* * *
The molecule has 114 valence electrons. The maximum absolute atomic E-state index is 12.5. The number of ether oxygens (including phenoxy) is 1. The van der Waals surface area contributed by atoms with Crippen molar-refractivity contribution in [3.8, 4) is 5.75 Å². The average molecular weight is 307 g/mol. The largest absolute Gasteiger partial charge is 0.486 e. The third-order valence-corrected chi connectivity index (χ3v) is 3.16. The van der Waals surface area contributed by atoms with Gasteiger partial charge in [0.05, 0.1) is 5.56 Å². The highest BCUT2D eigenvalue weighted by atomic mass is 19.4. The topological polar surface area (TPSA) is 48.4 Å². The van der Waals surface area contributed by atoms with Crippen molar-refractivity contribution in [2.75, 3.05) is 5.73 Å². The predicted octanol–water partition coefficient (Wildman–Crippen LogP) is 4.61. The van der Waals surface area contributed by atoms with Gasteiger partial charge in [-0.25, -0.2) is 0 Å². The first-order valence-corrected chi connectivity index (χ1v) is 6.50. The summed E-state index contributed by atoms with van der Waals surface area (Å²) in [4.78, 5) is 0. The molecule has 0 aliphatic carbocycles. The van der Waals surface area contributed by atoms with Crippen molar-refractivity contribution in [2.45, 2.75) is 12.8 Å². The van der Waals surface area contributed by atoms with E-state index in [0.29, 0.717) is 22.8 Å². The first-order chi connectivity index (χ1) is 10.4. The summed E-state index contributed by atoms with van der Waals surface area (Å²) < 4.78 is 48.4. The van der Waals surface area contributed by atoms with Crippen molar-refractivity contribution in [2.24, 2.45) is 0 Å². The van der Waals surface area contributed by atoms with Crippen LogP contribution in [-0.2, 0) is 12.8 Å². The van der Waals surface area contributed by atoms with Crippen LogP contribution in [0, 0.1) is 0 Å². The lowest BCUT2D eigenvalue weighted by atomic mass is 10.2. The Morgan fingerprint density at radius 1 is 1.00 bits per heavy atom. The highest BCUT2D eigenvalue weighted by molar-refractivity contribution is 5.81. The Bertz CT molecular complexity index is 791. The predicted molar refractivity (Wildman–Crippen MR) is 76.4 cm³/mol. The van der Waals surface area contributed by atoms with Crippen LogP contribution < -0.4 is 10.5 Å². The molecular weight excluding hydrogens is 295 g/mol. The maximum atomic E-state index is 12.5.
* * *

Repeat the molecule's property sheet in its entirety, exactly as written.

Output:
The molecule has 114 valence electrons. The maximum absolute atomic E-state index is 12.5. The number of ether oxygens (including phenoxy) is 1. The van der Waals surface area contributed by atoms with Crippen molar-refractivity contribution in [3.8, 4) is 5.75 Å². The average molecular weight is 307 g/mol. The largest absolute Gasteiger partial charge is 0.486 e. The third-order valence-corrected chi connectivity index (χ3v) is 3.16. The van der Waals surface area contributed by atoms with Gasteiger partial charge in [0.05, 0.1) is 5.56 Å². The highest BCUT2D eigenvalue weighted by atomic mass is 19.4. The topological polar surface area (TPSA) is 48.4 Å². The van der Waals surface area contributed by atoms with Crippen molar-refractivity contribution in [2.75, 3.05) is 5.73 Å². The predicted octanol–water partition coefficient (Wildman–Crippen LogP) is 4.61. The van der Waals surface area contributed by atoms with Gasteiger partial charge in [-0.25, -0.2) is 0 Å². The first-order valence-corrected chi connectivity index (χ1v) is 6.50. The summed E-state index contributed by atoms with van der Waals surface area (Å²) in [4.78, 5) is 0. The molecule has 0 aliphatic carbocycles. The van der Waals surface area contributed by atoms with Crippen molar-refractivity contribution in [2.45, 2.75) is 12.8 Å². The van der Waals surface area contributed by atoms with E-state index in [0.29, 0.717) is 22.8 Å². The first-order chi connectivity index (χ1) is 10.4. The summed E-state index contributed by atoms with van der Waals surface area (Å²) < 4.78 is 48.4. The van der Waals surface area contributed by atoms with Crippen molar-refractivity contribution in [2.24, 2.45) is 0 Å². The van der Waals surface area contributed by atoms with Crippen LogP contribution in [-0.2, 0) is 12.8 Å². The van der Waals surface area contributed by atoms with Crippen LogP contribution in [0, 0.1) is 0 Å². The lowest BCUT2D eigenvalue weighted by atomic mass is 10.2. The Morgan fingerprint density at radius 1 is 1.00 bits per heavy atom. The highest BCUT2D eigenvalue weighted by molar-refractivity contribution is 5.81. The Bertz CT molecular complexity index is 791. The predicted molar refractivity (Wildman–Crippen MR) is 76.4 cm³/mol. The van der Waals surface area contributed by atoms with Crippen LogP contribution < -0.4 is 10.5 Å². The molecular weight excluding hydrogens is 295 g/mol. The maximum atomic E-state index is 12.5.